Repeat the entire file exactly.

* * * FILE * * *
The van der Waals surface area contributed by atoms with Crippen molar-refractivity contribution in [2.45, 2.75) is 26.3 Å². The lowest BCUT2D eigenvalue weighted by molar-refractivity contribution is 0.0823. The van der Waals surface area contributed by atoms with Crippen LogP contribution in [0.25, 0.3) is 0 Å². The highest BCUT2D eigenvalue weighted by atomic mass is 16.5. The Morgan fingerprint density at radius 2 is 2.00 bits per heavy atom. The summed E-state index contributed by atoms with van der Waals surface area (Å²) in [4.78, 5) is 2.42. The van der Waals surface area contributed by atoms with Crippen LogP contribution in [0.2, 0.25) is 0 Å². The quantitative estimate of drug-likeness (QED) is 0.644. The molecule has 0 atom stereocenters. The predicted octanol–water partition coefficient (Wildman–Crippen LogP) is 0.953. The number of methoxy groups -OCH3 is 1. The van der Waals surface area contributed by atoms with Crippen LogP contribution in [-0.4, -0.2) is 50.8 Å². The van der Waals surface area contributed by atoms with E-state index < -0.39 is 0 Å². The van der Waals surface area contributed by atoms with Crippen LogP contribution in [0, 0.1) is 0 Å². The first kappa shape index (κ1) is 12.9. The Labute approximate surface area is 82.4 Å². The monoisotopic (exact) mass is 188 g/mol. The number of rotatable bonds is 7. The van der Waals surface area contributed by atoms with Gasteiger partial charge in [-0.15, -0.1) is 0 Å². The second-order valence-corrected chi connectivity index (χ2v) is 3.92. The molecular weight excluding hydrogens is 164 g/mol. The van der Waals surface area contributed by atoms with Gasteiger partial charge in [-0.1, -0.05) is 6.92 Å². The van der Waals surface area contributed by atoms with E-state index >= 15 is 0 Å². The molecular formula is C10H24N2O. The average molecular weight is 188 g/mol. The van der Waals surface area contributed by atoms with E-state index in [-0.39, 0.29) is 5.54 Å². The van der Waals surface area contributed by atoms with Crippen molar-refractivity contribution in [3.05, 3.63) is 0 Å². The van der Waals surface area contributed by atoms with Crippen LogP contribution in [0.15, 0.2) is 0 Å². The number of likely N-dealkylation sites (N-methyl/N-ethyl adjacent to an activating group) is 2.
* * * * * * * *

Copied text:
The van der Waals surface area contributed by atoms with Crippen molar-refractivity contribution in [2.45, 2.75) is 26.3 Å². The lowest BCUT2D eigenvalue weighted by molar-refractivity contribution is 0.0823. The van der Waals surface area contributed by atoms with Crippen LogP contribution in [0.25, 0.3) is 0 Å². The highest BCUT2D eigenvalue weighted by atomic mass is 16.5. The Morgan fingerprint density at radius 2 is 2.00 bits per heavy atom. The summed E-state index contributed by atoms with van der Waals surface area (Å²) in [4.78, 5) is 2.42. The van der Waals surface area contributed by atoms with Crippen LogP contribution in [0.2, 0.25) is 0 Å². The quantitative estimate of drug-likeness (QED) is 0.644. The molecule has 0 atom stereocenters. The predicted octanol–water partition coefficient (Wildman–Crippen LogP) is 0.953. The number of methoxy groups -OCH3 is 1. The van der Waals surface area contributed by atoms with Crippen LogP contribution in [-0.4, -0.2) is 50.8 Å². The van der Waals surface area contributed by atoms with E-state index < -0.39 is 0 Å². The van der Waals surface area contributed by atoms with Crippen LogP contribution in [0, 0.1) is 0 Å². The first kappa shape index (κ1) is 12.9. The Labute approximate surface area is 82.4 Å². The monoisotopic (exact) mass is 188 g/mol. The number of rotatable bonds is 7. The van der Waals surface area contributed by atoms with Gasteiger partial charge in [-0.15, -0.1) is 0 Å². The second-order valence-corrected chi connectivity index (χ2v) is 3.92. The molecular weight excluding hydrogens is 164 g/mol. The van der Waals surface area contributed by atoms with Gasteiger partial charge in [-0.1, -0.05) is 6.92 Å². The van der Waals surface area contributed by atoms with E-state index >= 15 is 0 Å². The molecular formula is C10H24N2O. The average molecular weight is 188 g/mol. The van der Waals surface area contributed by atoms with E-state index in [-0.39, 0.29) is 5.54 Å². The van der Waals surface area contributed by atoms with Crippen molar-refractivity contribution in [3.05, 3.63) is 0 Å². The van der Waals surface area contributed by atoms with Crippen LogP contribution in [0.15, 0.2) is 0 Å². The number of likely N-dealkylation sites (N-methyl/N-ethyl adjacent to an activating group) is 2.